Washington Americans are getting an election-year tax present. Congress voted with rare speed and cooperation Friday to extend a Social Security payroll tax cut for 160 million workers and to renew unemployment benefits for millions more who haven’t seen a paycheck in six months.
With lawmakers’ ratings in the gutter, the legislation sped through both the House and Senate and was on its way to President Barack Obama, who saluted the quick passage.
Taxpayers have grown accustomed to the 2 percentage point cut in the payroll tax over the past year — around $80 a month for someone earning $50,000 a year — and the reduction now will be continued. So will jobless benefits averaging about $300 a week for the long-term unemployed, though the aid will be cut off sooner than before for many recipients.
Both provisions, which were to expire in less than two weeks, had been extended only two months during a December congressional fight that seared Republicans. They were determined to avoid a repeat in campaign season.
The hard-fought — but ultimately bipartisan — measure contains the core of Obama’s jobs agenda and promises to pump more than $100 billion into the economy before Election Day. It hands the president a political victory as well, as Republicans called a tactical retreat in hopes of minimizing the gains for Obama and his Democratic allies on Capitol Hill.
The Senate approved the measure on a bipartisan 60-36 vote minutes after the House passed it on a sweeping 293-132 vote. Obama is expected to sign it shortly after returning from a West Coast fundraising swing.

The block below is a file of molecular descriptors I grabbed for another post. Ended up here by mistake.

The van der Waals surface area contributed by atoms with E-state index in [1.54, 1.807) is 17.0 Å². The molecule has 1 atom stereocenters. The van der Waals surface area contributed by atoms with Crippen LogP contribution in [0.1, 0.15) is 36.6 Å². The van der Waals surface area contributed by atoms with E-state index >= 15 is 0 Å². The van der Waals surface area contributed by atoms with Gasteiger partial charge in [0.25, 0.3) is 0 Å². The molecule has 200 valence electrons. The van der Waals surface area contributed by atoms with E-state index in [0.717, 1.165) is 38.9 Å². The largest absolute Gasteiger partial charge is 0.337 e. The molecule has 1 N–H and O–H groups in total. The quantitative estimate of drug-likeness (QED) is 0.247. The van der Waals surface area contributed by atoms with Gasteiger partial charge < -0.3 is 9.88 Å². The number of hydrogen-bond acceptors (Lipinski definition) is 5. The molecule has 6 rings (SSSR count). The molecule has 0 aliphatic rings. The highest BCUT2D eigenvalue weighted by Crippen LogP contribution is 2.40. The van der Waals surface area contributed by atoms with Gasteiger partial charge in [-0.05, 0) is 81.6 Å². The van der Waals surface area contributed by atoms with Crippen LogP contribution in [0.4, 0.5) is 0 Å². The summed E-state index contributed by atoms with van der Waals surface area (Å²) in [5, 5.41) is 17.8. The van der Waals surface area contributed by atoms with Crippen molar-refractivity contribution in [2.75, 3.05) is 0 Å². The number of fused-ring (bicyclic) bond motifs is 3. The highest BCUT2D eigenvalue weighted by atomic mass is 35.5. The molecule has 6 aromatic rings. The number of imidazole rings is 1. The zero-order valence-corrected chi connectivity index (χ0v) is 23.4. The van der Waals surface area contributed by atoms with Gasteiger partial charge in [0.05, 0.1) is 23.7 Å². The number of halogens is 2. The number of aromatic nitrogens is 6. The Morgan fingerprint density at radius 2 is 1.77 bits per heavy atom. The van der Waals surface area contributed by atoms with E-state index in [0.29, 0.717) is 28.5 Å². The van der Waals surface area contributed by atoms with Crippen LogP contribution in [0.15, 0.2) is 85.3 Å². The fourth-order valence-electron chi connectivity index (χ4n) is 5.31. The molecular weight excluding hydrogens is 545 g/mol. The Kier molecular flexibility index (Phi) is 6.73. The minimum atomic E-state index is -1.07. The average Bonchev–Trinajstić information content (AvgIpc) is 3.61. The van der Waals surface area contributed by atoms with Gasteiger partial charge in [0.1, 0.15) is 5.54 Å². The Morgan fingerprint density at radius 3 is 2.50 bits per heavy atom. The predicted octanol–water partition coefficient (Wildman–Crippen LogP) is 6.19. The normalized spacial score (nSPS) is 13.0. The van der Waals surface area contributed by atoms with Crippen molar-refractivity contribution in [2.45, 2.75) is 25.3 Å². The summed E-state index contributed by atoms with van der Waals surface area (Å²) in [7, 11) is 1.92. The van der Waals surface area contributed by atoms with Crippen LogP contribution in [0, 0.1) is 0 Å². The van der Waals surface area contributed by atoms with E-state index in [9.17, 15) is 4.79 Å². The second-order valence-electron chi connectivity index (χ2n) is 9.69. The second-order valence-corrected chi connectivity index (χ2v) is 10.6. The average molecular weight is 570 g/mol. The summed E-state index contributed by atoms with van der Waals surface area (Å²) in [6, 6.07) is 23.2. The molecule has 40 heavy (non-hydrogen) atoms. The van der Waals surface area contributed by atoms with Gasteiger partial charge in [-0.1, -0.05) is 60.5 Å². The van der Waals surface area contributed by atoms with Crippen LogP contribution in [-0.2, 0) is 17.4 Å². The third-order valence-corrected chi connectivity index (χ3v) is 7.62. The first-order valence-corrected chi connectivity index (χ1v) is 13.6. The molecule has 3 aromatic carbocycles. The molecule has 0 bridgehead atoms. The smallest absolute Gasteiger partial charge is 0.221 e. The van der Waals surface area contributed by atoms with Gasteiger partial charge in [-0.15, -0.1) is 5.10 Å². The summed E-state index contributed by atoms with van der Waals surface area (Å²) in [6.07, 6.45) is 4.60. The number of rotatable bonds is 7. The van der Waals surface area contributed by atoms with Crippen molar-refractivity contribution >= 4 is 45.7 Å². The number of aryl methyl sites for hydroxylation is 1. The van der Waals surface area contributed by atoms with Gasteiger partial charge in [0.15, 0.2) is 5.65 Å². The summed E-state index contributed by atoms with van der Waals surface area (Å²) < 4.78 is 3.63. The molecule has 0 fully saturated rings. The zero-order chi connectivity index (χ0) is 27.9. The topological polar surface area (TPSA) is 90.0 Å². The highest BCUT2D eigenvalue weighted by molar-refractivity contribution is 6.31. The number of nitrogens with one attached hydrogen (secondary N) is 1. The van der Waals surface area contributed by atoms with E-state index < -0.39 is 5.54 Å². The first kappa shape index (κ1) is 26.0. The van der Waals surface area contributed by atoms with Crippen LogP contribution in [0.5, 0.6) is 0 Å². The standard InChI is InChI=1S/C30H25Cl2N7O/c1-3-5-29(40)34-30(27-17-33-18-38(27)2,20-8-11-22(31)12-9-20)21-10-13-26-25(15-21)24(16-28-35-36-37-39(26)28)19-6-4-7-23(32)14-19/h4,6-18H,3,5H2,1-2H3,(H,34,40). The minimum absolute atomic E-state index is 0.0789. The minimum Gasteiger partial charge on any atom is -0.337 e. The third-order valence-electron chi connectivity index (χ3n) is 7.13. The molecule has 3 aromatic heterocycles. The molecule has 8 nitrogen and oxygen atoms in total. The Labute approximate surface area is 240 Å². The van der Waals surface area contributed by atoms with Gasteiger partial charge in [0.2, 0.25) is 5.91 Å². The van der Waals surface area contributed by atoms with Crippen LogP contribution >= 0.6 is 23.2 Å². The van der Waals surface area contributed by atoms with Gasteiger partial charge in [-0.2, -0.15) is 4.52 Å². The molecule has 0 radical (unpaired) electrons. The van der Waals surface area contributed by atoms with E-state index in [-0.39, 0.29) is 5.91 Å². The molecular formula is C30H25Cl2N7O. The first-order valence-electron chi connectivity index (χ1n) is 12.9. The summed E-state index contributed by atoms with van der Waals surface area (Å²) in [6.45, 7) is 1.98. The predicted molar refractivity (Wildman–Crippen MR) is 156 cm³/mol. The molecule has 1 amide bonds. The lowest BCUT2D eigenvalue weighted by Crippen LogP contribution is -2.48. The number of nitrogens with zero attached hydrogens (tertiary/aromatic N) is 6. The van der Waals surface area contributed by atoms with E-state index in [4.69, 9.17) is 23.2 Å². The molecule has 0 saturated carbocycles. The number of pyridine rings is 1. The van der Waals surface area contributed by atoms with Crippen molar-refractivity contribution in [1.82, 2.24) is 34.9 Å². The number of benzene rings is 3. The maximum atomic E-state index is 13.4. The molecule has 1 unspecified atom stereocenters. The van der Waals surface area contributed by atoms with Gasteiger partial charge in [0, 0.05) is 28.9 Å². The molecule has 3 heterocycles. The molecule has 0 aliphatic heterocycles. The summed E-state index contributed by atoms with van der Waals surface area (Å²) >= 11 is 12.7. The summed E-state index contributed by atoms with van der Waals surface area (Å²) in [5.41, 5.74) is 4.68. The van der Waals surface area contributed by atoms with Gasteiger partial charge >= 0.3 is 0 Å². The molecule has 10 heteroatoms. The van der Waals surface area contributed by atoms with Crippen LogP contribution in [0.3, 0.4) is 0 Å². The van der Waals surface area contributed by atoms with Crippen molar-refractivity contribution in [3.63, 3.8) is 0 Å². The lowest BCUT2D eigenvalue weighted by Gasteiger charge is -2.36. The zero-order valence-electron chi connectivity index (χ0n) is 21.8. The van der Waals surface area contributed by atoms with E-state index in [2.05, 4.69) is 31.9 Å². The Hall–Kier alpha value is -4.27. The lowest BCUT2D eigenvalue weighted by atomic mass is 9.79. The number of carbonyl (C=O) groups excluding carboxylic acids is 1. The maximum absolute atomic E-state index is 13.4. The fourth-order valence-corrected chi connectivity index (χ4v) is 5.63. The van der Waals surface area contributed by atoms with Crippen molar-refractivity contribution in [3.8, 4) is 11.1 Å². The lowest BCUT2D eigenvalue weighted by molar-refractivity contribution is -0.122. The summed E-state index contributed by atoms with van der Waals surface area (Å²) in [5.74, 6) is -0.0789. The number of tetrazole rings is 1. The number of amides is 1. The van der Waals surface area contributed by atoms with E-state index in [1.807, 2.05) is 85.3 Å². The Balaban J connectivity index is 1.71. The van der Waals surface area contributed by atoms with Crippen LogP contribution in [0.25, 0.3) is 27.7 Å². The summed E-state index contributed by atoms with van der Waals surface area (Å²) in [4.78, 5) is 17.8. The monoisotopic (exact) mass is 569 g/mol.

The hope is that the dual measures will inject consumer demand and support a fragile recovery from the worst economic downturn since the Great Depression. The legislation would also protect doctors treating Medicare patients from a steep cut in their reimbursements under an outdated funding formula, a reduction that threatened to make it harder for seniors to find physicians.
The tax cuts, jobless coverage and higher doctors’ payments will all continue through the end of the year.
Many Republicans opposed some or all of the legislation but were eager to wipe the issue from the election-year agenda. The measure would pack $141 billion onto the federal deficit over 2012-2013 and slowly recoup more than $50 billion of that over the coming decade.
It may also be the last major bipartisan legislation to make it through a bitterly divided Congress before Election Day. A pile of unfinished business — including expiring tax cuts, Pentagon budget disputes and another hike in the nation’s borrowing cap — awaits after the election in what promises to be a brutal lame duck session that Capitol Hill veterans are already dreading.
“It is amazing what happens when Congress focuses on doing the right thing instead of just playing politics,” Obama said at an appearance at a Boeing factory in Everett, Wash. “This was a good example, and Congress should take pride in it.”
In fact, politics has been woven into the struggle over the legislation, which, along with the divisive GOP primary campaign and improving economic news, has coincided with a lift in Obama’s poll numbers.
Friday’s votes also cleared away a political headache for House Republicans, still smarting from the battle in late December in which they blocked a two-month extension of the tax cut and jobless coverage, only to retreat after being portrayed as standing in the way of a tax cut for every American who earns a paycheck.
Since then, Republicans have made it clear they didn’t want a repeat of the December disaster.